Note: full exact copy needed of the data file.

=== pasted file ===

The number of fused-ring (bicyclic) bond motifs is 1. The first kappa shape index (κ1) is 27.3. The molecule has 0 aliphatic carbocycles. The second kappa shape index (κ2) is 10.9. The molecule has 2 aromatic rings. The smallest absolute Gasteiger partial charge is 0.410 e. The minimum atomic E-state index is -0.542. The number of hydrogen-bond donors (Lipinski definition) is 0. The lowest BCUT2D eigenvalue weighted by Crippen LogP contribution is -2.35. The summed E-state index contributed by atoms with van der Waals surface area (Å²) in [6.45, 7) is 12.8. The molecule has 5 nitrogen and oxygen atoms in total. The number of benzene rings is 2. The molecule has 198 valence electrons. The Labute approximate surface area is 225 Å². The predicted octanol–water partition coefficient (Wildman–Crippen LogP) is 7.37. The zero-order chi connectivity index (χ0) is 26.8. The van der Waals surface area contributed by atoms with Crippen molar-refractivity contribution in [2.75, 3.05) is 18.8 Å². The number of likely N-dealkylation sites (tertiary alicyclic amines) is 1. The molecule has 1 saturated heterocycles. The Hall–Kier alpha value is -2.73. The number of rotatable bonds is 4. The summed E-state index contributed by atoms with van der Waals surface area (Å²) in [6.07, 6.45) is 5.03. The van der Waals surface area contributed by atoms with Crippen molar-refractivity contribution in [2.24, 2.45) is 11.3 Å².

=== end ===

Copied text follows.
The number of fused-ring (bicyclic) bond motifs is 1. The first kappa shape index (κ1) is 27.3. The molecule has 0 aliphatic carbocycles. The second kappa shape index (κ2) is 10.9. The molecule has 2 aromatic rings. The smallest absolute Gasteiger partial charge is 0.410 e. The minimum atomic E-state index is -0.542. The number of hydrogen-bond donors (Lipinski definition) is 0. The lowest BCUT2D eigenvalue weighted by Crippen LogP contribution is -2.35. The summed E-state index contributed by atoms with van der Waals surface area (Å²) in [6.45, 7) is 12.8. The molecule has 5 nitrogen and oxygen atoms in total. The number of benzene rings is 2. The molecule has 198 valence electrons. The Labute approximate surface area is 225 Å². The predicted octanol–water partition coefficient (Wildman–Crippen LogP) is 7.37. The zero-order chi connectivity index (χ0) is 26.8. The van der Waals surface area contributed by atoms with Crippen molar-refractivity contribution in [2.75, 3.05) is 18.8 Å². The number of likely N-dealkylation sites (tertiary alicyclic amines) is 1. The molecule has 1 saturated heterocycles. The Hall–Kier alpha value is -2.73. The number of rotatable bonds is 4. The summed E-state index contributed by atoms with van der Waals surface area (Å²) in [6.07, 6.45) is 5.03. The van der Waals surface area contributed by atoms with Crippen molar-refractivity contribution in [2.24, 2.45) is 11.3 Å².